Victor’s Spin on Laundry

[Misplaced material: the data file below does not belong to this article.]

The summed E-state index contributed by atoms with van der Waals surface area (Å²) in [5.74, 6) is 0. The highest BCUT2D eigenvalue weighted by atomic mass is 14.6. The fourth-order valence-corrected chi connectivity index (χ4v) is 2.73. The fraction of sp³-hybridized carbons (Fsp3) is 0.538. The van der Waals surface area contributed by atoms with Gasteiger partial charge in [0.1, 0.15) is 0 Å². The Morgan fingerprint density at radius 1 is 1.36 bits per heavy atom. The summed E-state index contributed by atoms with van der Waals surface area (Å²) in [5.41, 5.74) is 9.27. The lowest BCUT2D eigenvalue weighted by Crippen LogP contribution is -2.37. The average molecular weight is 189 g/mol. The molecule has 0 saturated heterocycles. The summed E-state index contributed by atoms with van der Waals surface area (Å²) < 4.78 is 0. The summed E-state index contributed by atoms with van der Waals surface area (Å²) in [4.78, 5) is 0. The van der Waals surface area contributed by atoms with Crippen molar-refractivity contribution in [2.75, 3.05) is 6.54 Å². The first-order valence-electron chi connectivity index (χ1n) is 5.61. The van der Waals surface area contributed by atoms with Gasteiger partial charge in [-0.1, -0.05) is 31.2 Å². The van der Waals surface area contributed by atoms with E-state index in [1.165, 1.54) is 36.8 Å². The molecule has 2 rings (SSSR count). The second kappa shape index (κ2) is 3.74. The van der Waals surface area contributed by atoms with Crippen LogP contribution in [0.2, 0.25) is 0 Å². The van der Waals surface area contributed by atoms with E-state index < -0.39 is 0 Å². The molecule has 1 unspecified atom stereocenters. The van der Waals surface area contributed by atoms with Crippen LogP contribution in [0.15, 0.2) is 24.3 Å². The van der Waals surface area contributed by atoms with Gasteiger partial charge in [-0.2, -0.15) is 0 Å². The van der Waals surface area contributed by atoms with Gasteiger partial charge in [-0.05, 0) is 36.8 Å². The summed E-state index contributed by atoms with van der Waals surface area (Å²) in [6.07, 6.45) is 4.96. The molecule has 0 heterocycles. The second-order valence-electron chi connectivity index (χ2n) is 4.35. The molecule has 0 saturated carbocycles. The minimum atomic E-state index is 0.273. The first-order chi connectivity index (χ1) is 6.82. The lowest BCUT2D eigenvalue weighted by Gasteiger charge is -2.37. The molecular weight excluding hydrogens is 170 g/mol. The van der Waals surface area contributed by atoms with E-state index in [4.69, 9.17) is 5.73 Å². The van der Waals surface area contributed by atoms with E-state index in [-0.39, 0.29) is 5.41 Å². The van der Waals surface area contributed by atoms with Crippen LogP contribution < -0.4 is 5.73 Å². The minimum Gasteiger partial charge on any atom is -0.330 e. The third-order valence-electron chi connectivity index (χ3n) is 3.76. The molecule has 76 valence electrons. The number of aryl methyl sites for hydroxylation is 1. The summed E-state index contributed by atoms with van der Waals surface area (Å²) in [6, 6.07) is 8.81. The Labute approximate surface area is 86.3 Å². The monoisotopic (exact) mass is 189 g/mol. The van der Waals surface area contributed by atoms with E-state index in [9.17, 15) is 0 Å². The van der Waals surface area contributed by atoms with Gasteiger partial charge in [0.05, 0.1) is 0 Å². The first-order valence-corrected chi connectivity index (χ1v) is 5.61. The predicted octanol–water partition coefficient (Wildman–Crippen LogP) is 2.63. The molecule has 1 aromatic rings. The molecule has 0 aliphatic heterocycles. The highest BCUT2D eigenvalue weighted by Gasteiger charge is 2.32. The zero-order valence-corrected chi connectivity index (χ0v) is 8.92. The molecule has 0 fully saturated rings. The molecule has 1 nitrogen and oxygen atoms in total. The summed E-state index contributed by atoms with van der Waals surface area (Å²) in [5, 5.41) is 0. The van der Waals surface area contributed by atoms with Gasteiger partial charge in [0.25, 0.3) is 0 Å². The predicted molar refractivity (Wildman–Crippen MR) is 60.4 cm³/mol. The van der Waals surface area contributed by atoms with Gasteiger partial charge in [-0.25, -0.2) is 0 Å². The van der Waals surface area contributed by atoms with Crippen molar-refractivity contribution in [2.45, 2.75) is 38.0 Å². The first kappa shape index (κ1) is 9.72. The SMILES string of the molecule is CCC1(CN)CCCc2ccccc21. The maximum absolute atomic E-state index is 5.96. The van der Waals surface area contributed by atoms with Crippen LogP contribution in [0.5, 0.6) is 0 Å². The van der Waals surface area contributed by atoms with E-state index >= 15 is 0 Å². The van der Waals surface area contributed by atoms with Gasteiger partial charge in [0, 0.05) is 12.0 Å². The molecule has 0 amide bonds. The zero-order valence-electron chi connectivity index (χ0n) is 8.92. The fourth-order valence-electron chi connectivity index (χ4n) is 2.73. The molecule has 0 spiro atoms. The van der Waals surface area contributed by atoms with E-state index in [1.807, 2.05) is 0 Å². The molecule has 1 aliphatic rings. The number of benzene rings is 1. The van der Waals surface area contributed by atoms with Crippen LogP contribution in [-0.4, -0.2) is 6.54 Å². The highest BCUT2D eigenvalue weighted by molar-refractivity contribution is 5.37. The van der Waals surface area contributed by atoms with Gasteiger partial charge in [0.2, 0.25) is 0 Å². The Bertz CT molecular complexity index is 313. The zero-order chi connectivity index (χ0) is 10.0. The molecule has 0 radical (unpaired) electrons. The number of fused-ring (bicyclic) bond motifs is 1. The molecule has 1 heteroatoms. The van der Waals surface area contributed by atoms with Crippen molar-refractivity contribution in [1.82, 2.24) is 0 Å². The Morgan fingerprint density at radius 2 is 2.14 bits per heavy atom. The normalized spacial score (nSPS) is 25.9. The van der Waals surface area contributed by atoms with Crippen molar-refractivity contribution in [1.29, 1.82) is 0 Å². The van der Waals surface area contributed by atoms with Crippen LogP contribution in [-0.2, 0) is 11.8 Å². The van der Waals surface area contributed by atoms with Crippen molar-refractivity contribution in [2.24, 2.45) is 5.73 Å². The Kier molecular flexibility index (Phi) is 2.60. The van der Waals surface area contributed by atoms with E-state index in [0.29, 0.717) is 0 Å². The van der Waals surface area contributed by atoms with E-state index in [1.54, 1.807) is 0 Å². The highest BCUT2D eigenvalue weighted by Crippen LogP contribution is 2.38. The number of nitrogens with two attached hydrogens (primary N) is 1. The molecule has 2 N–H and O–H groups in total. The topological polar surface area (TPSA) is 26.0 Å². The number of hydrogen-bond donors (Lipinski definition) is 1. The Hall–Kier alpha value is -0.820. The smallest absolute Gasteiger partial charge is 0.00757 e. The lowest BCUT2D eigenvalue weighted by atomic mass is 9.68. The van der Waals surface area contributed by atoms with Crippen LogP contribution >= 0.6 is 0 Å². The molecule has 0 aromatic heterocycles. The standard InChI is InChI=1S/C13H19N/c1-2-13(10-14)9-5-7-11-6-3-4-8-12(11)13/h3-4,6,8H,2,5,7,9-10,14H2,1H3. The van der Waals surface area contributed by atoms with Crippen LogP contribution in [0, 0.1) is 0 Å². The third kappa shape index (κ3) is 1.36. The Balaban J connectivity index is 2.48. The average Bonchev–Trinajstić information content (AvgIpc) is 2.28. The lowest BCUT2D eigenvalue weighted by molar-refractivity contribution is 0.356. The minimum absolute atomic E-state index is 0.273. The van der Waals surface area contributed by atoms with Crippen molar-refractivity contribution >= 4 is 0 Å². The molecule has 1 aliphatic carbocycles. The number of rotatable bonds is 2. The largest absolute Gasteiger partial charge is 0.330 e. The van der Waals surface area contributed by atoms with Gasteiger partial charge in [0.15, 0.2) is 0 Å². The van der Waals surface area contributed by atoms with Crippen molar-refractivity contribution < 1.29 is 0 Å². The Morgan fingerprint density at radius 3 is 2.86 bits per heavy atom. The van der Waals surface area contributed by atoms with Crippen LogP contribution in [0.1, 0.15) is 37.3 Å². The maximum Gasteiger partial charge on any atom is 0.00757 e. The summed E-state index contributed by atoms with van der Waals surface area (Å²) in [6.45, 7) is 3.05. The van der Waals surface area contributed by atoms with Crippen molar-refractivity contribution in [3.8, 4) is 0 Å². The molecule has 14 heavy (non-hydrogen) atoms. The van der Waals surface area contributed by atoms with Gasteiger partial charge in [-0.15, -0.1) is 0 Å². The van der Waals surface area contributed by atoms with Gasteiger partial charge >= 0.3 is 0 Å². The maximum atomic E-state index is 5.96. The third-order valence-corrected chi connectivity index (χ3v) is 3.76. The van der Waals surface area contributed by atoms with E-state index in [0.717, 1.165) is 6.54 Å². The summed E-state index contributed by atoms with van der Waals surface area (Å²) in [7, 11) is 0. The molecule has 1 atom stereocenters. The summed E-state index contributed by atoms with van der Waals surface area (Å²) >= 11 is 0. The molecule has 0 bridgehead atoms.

By Beth Dodd Nancy Hanks and her husband Chris were looking for a business close to home that would provide retirement income and was not labor intensive. They decided that a laundromat fit the bill because it was needed by the community and recession proof. As we all know, there’s always more dirty laundry. The Hanks’ opened the Victor Laundromat at 106 S. 4th Street in Victor in November 2011. Nancy Hanks, owner of Gallery 80860 and the City of Victor’s bookkeeper, bought the building next door to Gallery 80860 in January 2011 and began restoration. The old building had been vacant since the 1940s. It had a dirt floor and no interior walls. Hanks believes it was last used as an auto garage, because there were numbered work bays inside. The place has now been completely renovated with new walls, ceilings, floors, sky lights, and big sunny windows where the garage doors once stood. Everything except for the north and south walls was replaced. Hanks keeps her laundromat inviting with daily cleaning, so the only dirt you have to deal with is what you bring with you. The machines are all new commercial grade stainless steel Speed Queen washers and dryers and are well-maintained. Most laundromats have machines designed for home use, which quickly become run down when used all week. The Victor Laundromat’s smaller washers can handle regular laundry, while two larger machines are for bedding and for really tough soils. They can handle up to four loads of your ugliest laundry, so bring in the funky sleeping bags that have been sitting around since your last hunting trip. With the commercial grade equipment, you can wash and dry a load of laundry in an hour. There are a few cozy chairs to relax in while you wait for the end of the spin cycle or you can go enjoy the other businesses around town. “The nice thing about Victor is you know everything will be where you left it when you get back. You can go to the bakery, get a cup of coffee, and come back. People feel comfortable leaving their laundry here,” said Hanks. Hanks and her husband Chris first came to Victor in 1991 when they transferred from the CC&V’s sister mine, the Con Mine in Yellowknife, Canada. They stayed 4 1/2 years before moving back to Canada to work in the diamond mining industry. During this time, Chris was awarded the BHP Annual Award for Environmental Excellence for a study that explored aboriginal people’s traditional uses of the land and incorporated them into the environmental planning at the Ekati Diamond Mine in the central Canadian arctic. The Hanks returned to Victor for good in 2005. So gather up the kids’ socks and head to the Victor Laundromat. It is open seven days a week from 7:00 a.m. to 8:00 p.m.